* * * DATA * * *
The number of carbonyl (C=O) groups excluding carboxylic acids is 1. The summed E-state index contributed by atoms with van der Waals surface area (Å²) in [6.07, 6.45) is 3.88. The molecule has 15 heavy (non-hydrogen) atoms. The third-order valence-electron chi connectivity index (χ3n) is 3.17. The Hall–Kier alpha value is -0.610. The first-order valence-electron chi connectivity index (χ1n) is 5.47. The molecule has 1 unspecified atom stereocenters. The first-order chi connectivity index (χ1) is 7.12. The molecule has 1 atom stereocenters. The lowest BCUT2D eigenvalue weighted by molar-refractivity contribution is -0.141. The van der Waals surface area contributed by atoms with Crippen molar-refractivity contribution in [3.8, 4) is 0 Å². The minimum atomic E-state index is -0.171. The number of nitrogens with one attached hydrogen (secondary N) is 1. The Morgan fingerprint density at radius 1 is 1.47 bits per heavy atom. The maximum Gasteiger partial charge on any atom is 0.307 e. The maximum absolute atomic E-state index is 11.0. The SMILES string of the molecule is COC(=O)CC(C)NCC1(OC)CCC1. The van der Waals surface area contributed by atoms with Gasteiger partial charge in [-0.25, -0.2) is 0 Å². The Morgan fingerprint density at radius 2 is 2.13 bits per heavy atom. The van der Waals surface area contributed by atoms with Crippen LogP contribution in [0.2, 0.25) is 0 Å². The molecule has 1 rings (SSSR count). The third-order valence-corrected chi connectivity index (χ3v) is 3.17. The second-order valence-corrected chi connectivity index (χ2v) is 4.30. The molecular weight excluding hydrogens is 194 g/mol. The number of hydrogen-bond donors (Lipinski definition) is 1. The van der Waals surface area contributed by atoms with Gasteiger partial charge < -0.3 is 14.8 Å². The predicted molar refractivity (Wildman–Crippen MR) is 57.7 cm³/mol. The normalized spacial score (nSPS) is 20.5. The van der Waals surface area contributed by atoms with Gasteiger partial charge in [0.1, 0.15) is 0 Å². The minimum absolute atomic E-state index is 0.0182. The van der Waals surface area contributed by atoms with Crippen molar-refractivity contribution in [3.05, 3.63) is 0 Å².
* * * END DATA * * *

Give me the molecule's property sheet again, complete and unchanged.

The number of carbonyl (C=O) groups excluding carboxylic acids is 1. The summed E-state index contributed by atoms with van der Waals surface area (Å²) in [6.07, 6.45) is 3.88. The molecule has 15 heavy (non-hydrogen) atoms. The third-order valence-electron chi connectivity index (χ3n) is 3.17. The Hall–Kier alpha value is -0.610. The first-order valence-electron chi connectivity index (χ1n) is 5.47. The molecule has 1 unspecified atom stereocenters. The first-order chi connectivity index (χ1) is 7.12. The molecule has 1 atom stereocenters. The lowest BCUT2D eigenvalue weighted by molar-refractivity contribution is -0.141. The van der Waals surface area contributed by atoms with Crippen molar-refractivity contribution in [3.8, 4) is 0 Å². The minimum atomic E-state index is -0.171. The number of nitrogens with one attached hydrogen (secondary N) is 1. The Morgan fingerprint density at radius 1 is 1.47 bits per heavy atom. The maximum Gasteiger partial charge on any atom is 0.307 e. The maximum absolute atomic E-state index is 11.0. The SMILES string of the molecule is COC(=O)CC(C)NCC1(OC)CCC1. The van der Waals surface area contributed by atoms with Gasteiger partial charge in [-0.25, -0.2) is 0 Å². The Morgan fingerprint density at radius 2 is 2.13 bits per heavy atom. The van der Waals surface area contributed by atoms with Crippen LogP contribution in [0.2, 0.25) is 0 Å². The molecule has 1 rings (SSSR count). The third-order valence-corrected chi connectivity index (χ3v) is 3.17. The second-order valence-corrected chi connectivity index (χ2v) is 4.30. The molecular weight excluding hydrogens is 194 g/mol. The number of hydrogen-bond donors (Lipinski definition) is 1. The van der Waals surface area contributed by atoms with Gasteiger partial charge < -0.3 is 14.8 Å². The predicted molar refractivity (Wildman–Crippen MR) is 57.7 cm³/mol. The normalized spacial score (nSPS) is 20.5. The van der Waals surface area contributed by atoms with Gasteiger partial charge in [0.1, 0.15) is 0 Å². The minimum absolute atomic E-state index is 0.0182. The van der Waals surface area contributed by atoms with Crippen molar-refractivity contribution in [3.05, 3.63) is 0 Å².